How can the church minister to women who have no children?

Mother’s Day is painful for women without children (this can go for single or married women). It has been badly done, but it has also been really well done.

Dot – “I am going to read, since it is helpful for me to write down what I have to say.”

Mother’s Day might be the single most painful day for a woman who has not had children. It is also a day when a mother who lost a child to a miscarriage, or an untimely death can feel extreme pain. It’s good to be sensitive to those people on that day. During the very early years of our marriage our church planned baby dedications on Mother’s Day. While this is very meaningful to parents, it was quite painful to Larry and me. We simply stopped going to church on that day. To me, deciding what is appropriate for Mother’s Day and what may not be is a fine line. I personally don’t want Mother’s Day completely ‘watered down’ so that mothers feel as though the day lost a special touch. It should be CELEBRATED! Lynette has been very creative at Siloam, and from my perspective, has found many ways to include all women in the celebration. Time won’t allow me to mention all of them but here are two.

One year she spoke about different spheres women represent in the church and had women from the audience bring ‘tokens’ to symbolize something specific from that sphere. For example, she mentioned my mother and her recent death and I placed a lovely friendship quilt that had belonged to her over a rocking chair on the podium. Another time she had someone ‘stand in’ for a specific segment of women while she read a tribute to that group: Mothers of small children, a widow, women without children, women who had experienced a miscarriage, and many others. When she finished her tribute, the woman standing in took a long stemmed rose to another woman in the audience who also represented that sphere. I say this to emphasize how well it has been done and also for those of you who need ideas.

Naomi – A Mother’s Day practice that everyone can participate in is wearing corsages for your mother, with the color signifying if your mother is still living. Everyone has a mother.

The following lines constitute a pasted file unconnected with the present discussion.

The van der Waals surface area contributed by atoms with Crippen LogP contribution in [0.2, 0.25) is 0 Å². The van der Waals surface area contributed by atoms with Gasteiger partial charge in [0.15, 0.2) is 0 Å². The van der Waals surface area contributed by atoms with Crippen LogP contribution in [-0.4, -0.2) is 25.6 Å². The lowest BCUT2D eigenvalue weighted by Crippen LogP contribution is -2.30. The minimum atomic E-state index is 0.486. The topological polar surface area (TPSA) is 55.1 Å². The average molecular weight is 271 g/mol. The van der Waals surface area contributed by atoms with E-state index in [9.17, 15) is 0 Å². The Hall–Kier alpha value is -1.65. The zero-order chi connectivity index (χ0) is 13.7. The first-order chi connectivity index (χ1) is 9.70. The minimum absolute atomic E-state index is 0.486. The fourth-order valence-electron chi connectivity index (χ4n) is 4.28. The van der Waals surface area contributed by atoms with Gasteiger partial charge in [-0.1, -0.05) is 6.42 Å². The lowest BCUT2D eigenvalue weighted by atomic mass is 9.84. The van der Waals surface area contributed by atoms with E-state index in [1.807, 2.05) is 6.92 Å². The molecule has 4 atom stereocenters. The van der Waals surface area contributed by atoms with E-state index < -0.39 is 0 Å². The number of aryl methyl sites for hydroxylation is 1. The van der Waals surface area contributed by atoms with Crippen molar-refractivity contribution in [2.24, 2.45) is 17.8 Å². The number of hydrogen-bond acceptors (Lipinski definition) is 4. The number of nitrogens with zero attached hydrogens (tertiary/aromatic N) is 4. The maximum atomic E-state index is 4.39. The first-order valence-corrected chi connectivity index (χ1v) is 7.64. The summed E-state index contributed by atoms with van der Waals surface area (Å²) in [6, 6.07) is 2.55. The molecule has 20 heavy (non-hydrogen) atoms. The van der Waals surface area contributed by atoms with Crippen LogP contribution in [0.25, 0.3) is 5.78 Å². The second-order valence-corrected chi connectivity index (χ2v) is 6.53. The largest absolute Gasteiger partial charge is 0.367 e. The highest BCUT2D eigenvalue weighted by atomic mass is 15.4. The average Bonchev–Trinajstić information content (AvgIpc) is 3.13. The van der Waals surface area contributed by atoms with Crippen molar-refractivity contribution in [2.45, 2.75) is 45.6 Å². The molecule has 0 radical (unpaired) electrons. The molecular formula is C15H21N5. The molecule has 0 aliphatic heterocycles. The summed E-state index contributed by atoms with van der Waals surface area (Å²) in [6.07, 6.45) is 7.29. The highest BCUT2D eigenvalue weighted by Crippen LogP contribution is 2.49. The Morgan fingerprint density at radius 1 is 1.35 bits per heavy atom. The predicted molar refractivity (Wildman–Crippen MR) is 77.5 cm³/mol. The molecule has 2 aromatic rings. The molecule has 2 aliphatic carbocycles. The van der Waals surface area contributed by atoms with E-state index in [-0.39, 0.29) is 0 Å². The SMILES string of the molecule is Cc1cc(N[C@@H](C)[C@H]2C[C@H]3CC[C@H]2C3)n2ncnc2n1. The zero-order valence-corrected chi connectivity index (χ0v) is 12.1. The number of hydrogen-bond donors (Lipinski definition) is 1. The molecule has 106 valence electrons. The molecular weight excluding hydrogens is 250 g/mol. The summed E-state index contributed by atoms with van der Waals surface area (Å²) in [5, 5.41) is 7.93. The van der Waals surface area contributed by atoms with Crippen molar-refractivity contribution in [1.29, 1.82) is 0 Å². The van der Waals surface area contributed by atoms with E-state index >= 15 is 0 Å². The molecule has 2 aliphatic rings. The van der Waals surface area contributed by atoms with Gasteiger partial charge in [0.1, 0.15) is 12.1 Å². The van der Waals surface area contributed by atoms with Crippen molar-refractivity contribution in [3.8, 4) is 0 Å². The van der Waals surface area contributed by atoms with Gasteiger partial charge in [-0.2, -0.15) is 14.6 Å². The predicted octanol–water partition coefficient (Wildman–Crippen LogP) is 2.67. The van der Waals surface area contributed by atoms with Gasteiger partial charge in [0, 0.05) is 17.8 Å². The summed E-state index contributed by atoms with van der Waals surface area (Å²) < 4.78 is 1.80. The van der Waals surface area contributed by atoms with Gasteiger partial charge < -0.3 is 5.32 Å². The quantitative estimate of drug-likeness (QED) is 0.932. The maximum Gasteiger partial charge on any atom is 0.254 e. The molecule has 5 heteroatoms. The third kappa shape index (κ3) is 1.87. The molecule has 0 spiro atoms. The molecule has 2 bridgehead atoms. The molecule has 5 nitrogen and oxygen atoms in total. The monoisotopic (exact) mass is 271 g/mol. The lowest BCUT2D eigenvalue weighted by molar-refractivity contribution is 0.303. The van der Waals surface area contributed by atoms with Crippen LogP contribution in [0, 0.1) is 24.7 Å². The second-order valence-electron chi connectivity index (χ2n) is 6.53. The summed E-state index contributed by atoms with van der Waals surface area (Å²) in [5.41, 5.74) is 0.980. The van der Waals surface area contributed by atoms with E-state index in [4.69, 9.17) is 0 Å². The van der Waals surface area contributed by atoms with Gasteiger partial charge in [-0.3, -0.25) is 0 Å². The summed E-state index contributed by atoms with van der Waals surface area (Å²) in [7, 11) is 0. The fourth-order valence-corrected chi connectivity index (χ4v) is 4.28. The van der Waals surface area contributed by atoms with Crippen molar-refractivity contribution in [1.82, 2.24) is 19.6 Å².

It is not hard to make everyone feel included in special days like Mother’s Day. However, it is easy to unintentionally hurt someone.

Dot’s grandmother gave quilts to her grandchildren who had babies. “She was not intentionally neglecting me, but I told her, ‘Grandma, I don’t think I ever will have a baby, but I don’t want you to die without having one of your quilts.’ She kindly made me one, which I have been able to use at baby showers.”

Naomi – “Through the years, did you mind when people would talk to you about it? Or would you rather have close friends be the only ones to bring it up.”

Dot – “It is a subject if you are a close friend to bring up very carefully. It is difficult. Since we were private about it, we knew that people would not really be able to minister to us about it.”

Sabrina – “It is a really touchy subject.”

Dot – “It is very personal. Infertility treatment is very invasive, and infertility is not a topic that you can talk about very easily.”

Louella – Longing for a child is not just for married women. “A single woman I know has grieved because her entire life she wanted to get married and be a mother. She said, ‘My time is running out. Can I never hold a child in my arms and call her my own?’

Naomy – “Who are the right people to minister to you? Who ministered the best?”

Dot – “The people who did not exude discomfort around me because of my not having children. The ones who saw that I did have those skills.”

Lynette – “Those who recognized your nurturing.”


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